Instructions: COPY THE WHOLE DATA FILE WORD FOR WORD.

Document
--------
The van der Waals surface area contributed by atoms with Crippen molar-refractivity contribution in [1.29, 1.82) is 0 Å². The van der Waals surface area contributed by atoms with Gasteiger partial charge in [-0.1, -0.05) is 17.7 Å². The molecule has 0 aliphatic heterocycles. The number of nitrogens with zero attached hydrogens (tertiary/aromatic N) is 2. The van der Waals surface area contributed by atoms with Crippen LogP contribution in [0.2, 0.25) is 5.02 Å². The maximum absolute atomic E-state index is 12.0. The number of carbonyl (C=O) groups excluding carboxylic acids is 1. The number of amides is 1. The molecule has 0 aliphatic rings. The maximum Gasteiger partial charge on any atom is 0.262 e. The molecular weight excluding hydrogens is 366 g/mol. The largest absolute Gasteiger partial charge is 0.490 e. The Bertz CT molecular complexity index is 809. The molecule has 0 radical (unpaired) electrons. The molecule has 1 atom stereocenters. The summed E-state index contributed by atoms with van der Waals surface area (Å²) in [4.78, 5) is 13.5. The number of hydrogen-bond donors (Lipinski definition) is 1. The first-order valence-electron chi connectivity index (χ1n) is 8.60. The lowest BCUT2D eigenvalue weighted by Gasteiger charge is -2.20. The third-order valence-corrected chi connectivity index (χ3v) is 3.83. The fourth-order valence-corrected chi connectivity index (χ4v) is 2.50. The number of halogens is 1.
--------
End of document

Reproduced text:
The van der Waals surface area contributed by atoms with Crippen molar-refractivity contribution in [1.29, 1.82) is 0 Å². The van der Waals surface area contributed by atoms with Gasteiger partial charge in [-0.1, -0.05) is 17.7 Å². The molecule has 0 aliphatic heterocycles. The number of nitrogens with zero attached hydrogens (tertiary/aromatic N) is 2. The van der Waals surface area contributed by atoms with Crippen LogP contribution in [0.2, 0.25) is 5.02 Å². The maximum absolute atomic E-state index is 12.0. The number of carbonyl (C=O) groups excluding carboxylic acids is 1. The number of amides is 1. The molecule has 0 aliphatic rings. The maximum Gasteiger partial charge on any atom is 0.262 e. The molecular weight excluding hydrogens is 366 g/mol. The largest absolute Gasteiger partial charge is 0.490 e. The Bertz CT molecular complexity index is 809. The molecule has 0 radical (unpaired) electrons. The molecule has 1 atom stereocenters. The summed E-state index contributed by atoms with van der Waals surface area (Å²) in [4.78, 5) is 13.5. The number of hydrogen-bond donors (Lipinski definition) is 1. The first-order valence-electron chi connectivity index (χ1n) is 8.60. The lowest BCUT2D eigenvalue weighted by Gasteiger charge is -2.20. The third-order valence-corrected chi connectivity index (χ3v) is 3.83. The fourth-order valence-corrected chi connectivity index (χ4v) is 2.50. The number of halogens is 1.